Prepare to see the “douze points” showered over a number of countries, in what is being billed as one of the most competitive Eurovision Song Contests this century. The odds of six or seven potential winners have been plunging up and down quicker than those Polish milkmaids from 2014.
Having a great song can only get you so far in this contest, and potential champions have to slay the competition both on and off stage. In the 2018 “TOY” vs “FUEGO” climax, Team Netta (Israel) narrowly pipped Eleni (Cyprus) to the post by winning the PR game – selling her powerful story of female empowerment across the continent before the grand finale.
So what’s going on this year? The Netherlands have been the favourites to win for weeks but a number of competitors are coming for their wig, so we’re going to take a look at each one. For fans of ridiculous side-dramas, it’s worth keeping an eye on San Marino and Norway as they battle to qualify for the grand final on 18 May.
What can we say about Iceland? We interviewed everyone’s favourite BDSM funsters back in March when they sailed through the Songvakeppnin national finals.
Already causing a stir in Israel, Reykjavik’s savvy, art-school hipsters haven’t been afraid to share their political opinions with journalists. While they’re unlikely to unfurl a Palestinian flag on-stage, expect hijinks that could see their PR machine going into overdrive this week, propelling them from electroclash outsiders to genuine contenders.
Duncan Laurence – “Arcade” (The Netherlands, semi final 2)
“Arcade” has long been the pre-contest favourite and has been doing well in rehearsals. There’s absolutely nothing in the way of Duncan winning the contest, though the presentation veers worryingly close to “I’m just going to let the song do the talking” – which regulars viewers will know doesn’t always cut it at Europe’s biggest circus.
What it lacks in fireworks, it delivers in heart: “Arcade is based on someone close to me who I lost when I was younger. She always longed for her love to come back after they’d split up, but until the day she died they never came back. I wanted to tell her story,” Duncan Laurence explains.
A contestant on The Voice of Holland, Duncan was mentored by Ilse DeLange, who is one half of the Common Linnets (runners-up to Conchita Wurst at Eurovision 2014).
“We had a Dropbox together and I kept on sharing my songs with Ilse, and she kept on listening. After a while she Whatsapped me saying: ‘This is one is great, when did you write this? It would win Eurovision’”. It probably will win.
Kate Miller-Heidke – “Zero Gravity” (Australia, semi final 1)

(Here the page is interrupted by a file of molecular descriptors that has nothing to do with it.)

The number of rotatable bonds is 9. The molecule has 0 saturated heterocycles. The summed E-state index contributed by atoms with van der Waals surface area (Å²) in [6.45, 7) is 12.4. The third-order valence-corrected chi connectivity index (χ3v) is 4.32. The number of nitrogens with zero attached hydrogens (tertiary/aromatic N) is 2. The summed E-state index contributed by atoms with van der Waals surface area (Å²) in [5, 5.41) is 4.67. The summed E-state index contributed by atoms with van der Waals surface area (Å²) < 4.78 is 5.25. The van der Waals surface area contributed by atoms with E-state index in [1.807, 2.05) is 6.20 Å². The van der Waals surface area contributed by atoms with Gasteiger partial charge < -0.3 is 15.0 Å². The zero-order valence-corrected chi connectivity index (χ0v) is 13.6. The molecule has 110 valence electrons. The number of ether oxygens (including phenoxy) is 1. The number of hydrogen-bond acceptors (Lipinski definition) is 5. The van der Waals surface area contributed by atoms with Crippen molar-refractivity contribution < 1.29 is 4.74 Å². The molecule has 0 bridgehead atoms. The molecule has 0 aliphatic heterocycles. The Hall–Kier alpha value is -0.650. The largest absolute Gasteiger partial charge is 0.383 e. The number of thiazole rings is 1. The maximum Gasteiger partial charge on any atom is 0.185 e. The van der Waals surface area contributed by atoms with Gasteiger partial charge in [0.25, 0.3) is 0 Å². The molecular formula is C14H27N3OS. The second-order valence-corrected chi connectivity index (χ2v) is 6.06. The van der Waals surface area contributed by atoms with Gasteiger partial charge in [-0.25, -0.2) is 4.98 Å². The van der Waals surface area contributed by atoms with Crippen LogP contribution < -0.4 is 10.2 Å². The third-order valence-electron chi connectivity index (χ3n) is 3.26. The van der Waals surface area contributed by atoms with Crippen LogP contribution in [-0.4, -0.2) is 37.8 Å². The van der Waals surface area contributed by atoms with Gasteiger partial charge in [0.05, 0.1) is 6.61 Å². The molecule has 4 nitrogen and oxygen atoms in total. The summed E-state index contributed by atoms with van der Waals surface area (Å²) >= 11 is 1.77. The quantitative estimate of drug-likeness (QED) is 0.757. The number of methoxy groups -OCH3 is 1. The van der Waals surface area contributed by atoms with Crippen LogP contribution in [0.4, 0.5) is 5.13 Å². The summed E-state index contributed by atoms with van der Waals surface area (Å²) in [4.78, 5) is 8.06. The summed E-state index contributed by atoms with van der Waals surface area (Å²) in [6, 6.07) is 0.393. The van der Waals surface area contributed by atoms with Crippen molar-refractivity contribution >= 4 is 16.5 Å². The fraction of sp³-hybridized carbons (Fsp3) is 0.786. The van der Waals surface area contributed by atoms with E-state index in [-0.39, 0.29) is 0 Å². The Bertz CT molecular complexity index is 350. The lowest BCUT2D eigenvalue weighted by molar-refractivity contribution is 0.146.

With news that Australia will compete for at least the next five years, the most welcome surprise of the Eurovision pre-show season was the introduction of an Australian national final (SBS’s Australia Decides). To the delight of UK-based fans, this broadcasts on a Saturday morning, around 11am GMT, providing the perfect excuse for a boozy brunch – like we needed one anyway.
As with Iceland, this entry can be a little Marmite, or in the case of Brisbane-born Kate Miller-Heidke, Vegemite. But this year’s performance is a visual spectacular like nothing else on stage, it’s Frozen’s Elsa meets the Dementors from the Potterverse on giant wobbly mops. However, the song is a mix of pop and opera with a tempo that flails about somewhat. It might take the average viewer time to appreciate, and that could be its downfall or its making.
Miki – “La Venda” (Spain, auto-qualifies for the grand final)
This one’s a real crowd pleaser and could finish highest up the table out of the “Big 5” (those countries that auto-qualify due to their significant financial contribution: Spain, Italy, UK, France, and Germany). It’s an undeniable bop that’ll remind you of every summer holiday you’ve ever had.
Most importantly, for a Eurovision contestant to carry the hopes of a nation, they need to have big, strong arms… and Miki’s are incredible. He deserves your douze points based on that alone.
John Lundvik – “Too Late For Love” (Sweden, semi final 2)
If Hatari are bringing S&M to Eurovision, John Lundvik is serving M&S – aka a quality product your mum would like. This Melodifestivalen winner has the full weight of the Swedish music industry juggernaut behind it, so it’ll be no surprise if the Scandinavian does well. You can never, ever write off Sweden when it comes to Eurovision, and Gothenburg 2020 is a distinct possibility.